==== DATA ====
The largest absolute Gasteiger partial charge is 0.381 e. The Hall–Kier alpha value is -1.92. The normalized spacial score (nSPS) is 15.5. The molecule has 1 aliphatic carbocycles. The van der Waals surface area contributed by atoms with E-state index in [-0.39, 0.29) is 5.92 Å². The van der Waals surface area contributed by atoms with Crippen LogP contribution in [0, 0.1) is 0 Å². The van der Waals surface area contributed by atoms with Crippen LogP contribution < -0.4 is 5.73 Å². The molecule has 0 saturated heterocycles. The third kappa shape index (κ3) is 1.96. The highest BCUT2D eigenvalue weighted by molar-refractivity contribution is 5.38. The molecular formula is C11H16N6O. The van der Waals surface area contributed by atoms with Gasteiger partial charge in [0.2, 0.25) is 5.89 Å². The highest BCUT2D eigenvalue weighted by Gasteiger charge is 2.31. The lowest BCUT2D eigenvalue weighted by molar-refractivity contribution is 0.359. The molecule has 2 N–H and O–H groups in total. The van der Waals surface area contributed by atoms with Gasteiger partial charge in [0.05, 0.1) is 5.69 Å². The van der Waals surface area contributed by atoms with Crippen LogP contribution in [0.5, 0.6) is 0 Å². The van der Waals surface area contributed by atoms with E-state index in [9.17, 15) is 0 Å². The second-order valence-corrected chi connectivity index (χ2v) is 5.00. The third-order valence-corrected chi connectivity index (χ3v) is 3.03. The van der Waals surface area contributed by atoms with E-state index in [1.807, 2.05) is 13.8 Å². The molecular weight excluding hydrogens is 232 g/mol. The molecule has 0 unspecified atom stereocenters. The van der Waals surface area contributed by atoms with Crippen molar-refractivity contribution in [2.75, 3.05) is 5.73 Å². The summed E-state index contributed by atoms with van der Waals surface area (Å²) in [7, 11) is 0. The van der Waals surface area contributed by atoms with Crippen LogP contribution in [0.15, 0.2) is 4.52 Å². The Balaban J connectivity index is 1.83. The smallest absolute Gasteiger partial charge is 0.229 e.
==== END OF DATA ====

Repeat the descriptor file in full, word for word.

The largest absolute Gasteiger partial charge is 0.381 e. The Hall–Kier alpha value is -1.92. The normalized spacial score (nSPS) is 15.5. The molecule has 1 aliphatic carbocycles. The van der Waals surface area contributed by atoms with E-state index in [-0.39, 0.29) is 5.92 Å². The van der Waals surface area contributed by atoms with Crippen LogP contribution in [0, 0.1) is 0 Å². The van der Waals surface area contributed by atoms with Crippen LogP contribution < -0.4 is 5.73 Å². The molecule has 0 saturated heterocycles. The third kappa shape index (κ3) is 1.96. The highest BCUT2D eigenvalue weighted by molar-refractivity contribution is 5.38. The molecular formula is C11H16N6O. The van der Waals surface area contributed by atoms with Gasteiger partial charge in [0.2, 0.25) is 5.89 Å². The highest BCUT2D eigenvalue weighted by Gasteiger charge is 2.31. The lowest BCUT2D eigenvalue weighted by molar-refractivity contribution is 0.359. The molecule has 2 N–H and O–H groups in total. The van der Waals surface area contributed by atoms with Gasteiger partial charge in [0.05, 0.1) is 5.69 Å². The van der Waals surface area contributed by atoms with Crippen LogP contribution in [0.5, 0.6) is 0 Å². The van der Waals surface area contributed by atoms with E-state index in [9.17, 15) is 0 Å². The second-order valence-corrected chi connectivity index (χ2v) is 5.00. The third-order valence-corrected chi connectivity index (χ3v) is 3.03. The van der Waals surface area contributed by atoms with E-state index in [1.807, 2.05) is 13.8 Å². The molecular weight excluding hydrogens is 232 g/mol. The molecule has 0 unspecified atom stereocenters. The van der Waals surface area contributed by atoms with Crippen molar-refractivity contribution in [2.75, 3.05) is 5.73 Å². The summed E-state index contributed by atoms with van der Waals surface area (Å²) in [7, 11) is 0. The van der Waals surface area contributed by atoms with Crippen LogP contribution in [0.15, 0.2) is 4.52 Å². The Balaban J connectivity index is 1.83. The smallest absolute Gasteiger partial charge is 0.229 e.